Achieve Freedom In The Blink of an Eye
Although I was only nine years old, I recall the moment I heard the tragic news of President John F. Kennedy’s assassination. My initial reaction was disbelief, and then I cried. In the blink of an eye, I was transformed from an innocent child to someone confronted with the realities of death and evil.
Everyone experiences transformative moments. For some, it is the death of a parent or friend, and for others, a child’s birth. We are transformed instantaneously from one reality to another.
The Jewish people experienced several transformations while in Egypt. For many years, they lived a life of freedom and plenty. Then, with the wave of a hand, the “new” Pharaoh plunged them into slavery, which lasted for 210 years.
Another transformative moment appears in this week’s Torah portion Bo (Exodus 10:1–13:16). When all seemed lost, Moses appeared and led the Jews to redemption. In a split second, the Jews were transformed from slaves to God’s chosen people.
However, there is a saying, “it is easier to take the Jews out of Egypt than to take the Egypt out of the Jews.” It is one thing to free our bodies and another to free our minds and souls.
The solution to this challenge is found in the words of King Solomon, “I saw that wisdom exceeds folly as light exceeds darkness” (Ecclesiastes 2:13). In the same way a candle immediately dispels darkness, wisdom dispels foolishness and ignorance.
Egypt represents domination and a lack of control. The spiritual message of redemption from Egyptian slavery is to use the wisdom in our mind to dispel folly and control our emotions and actions to make the world a better place. Judaism views this transformative process as the ultimate way to achieve spiritual freedom.
To highlight this message, the commandment to wear tefillin on the head [mind] and arm [opposite the heart] is mentioned in connection to the Exodus story (Exodus 13:9). The spiritual message of tefillin is to use our mind to control our heart’s emotions to act correctly with moral clarity.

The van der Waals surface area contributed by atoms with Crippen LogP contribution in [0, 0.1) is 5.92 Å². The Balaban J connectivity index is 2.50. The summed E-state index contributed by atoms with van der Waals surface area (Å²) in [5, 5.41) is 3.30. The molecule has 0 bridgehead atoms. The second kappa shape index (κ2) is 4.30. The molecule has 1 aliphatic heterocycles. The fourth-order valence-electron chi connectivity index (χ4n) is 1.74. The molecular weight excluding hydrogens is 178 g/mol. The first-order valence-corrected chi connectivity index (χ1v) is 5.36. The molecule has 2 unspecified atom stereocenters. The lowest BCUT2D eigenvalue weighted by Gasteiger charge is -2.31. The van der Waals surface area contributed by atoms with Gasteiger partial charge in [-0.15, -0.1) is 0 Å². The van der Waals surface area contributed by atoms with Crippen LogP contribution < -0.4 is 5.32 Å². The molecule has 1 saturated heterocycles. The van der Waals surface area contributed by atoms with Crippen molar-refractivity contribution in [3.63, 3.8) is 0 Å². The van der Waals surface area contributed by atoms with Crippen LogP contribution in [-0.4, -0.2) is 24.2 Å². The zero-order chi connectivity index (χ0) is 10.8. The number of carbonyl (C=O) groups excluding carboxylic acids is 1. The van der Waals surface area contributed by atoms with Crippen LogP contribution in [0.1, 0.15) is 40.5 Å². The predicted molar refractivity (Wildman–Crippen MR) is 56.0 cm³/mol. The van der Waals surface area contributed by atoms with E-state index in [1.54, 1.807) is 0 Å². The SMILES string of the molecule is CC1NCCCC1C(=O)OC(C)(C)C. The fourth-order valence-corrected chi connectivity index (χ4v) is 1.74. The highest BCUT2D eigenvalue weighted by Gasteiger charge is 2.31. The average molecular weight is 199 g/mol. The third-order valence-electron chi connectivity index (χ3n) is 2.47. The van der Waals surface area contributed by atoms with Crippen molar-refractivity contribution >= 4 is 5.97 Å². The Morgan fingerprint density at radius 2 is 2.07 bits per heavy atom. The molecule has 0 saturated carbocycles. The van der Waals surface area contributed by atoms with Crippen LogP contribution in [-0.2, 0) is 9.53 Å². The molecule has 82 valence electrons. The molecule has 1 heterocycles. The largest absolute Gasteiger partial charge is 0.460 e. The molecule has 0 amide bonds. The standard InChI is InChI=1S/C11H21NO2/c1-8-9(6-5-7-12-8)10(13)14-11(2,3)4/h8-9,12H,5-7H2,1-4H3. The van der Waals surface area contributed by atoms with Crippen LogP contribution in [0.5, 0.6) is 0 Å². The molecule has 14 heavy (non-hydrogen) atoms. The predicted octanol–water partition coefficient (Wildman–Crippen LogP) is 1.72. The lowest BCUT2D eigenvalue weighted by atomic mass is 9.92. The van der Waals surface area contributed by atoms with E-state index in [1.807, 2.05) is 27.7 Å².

Unlike other religions that view commandments [like tefillin] as meaningless rituals, Judaism embraces the commandments as an opportunity to connect to God and to apply the spiritual and inspirational lessons they offer.
During the messianic redemption, we will witness another transformation that will surpass the spiritual redemption from Egypt. In those future days, not only will we be redeemed physically from exile; God will transform us spiritually by removing the hold our passions have over us.
“I will give you a new heart and put a new spirit in you, I will remove your heart of stone and give you a heart of flesh, and I will put My Spirit within you and cause you to walk in My statutes and, to carefully observe My ordinances” (Ezekiel 36:26-27).
The messianic age is also a time when “the earth will be filled with the knowledge of the glory of God as the waters cover the sea” (Habakkuk 2:14). This knowledge will fill our hearts and consciousness and dispel all obstacles to serving God.
This reinforced relationship with God is the meaning of the “New Covenant” spoken of in Jeremiah 31:31-32. The initial covenant at Sinai would never be broken by God [Leviticus 26:44] but could be broken by Jewish rebelliousness. However, in the future, the Jews will no longer break the covenant because their heart will be transformed, and they will keep the commandments without the temptation to do otherwise.
As incredible as this may sound, history has demonstrated, transformative events can happen when least expected “in the blink of an eye.”
I believe this powerful message is one of the great secrets of Jewish survival and why we never give up hope that darkness will be transformed to light.
Rabbi Bentzion Kravitz
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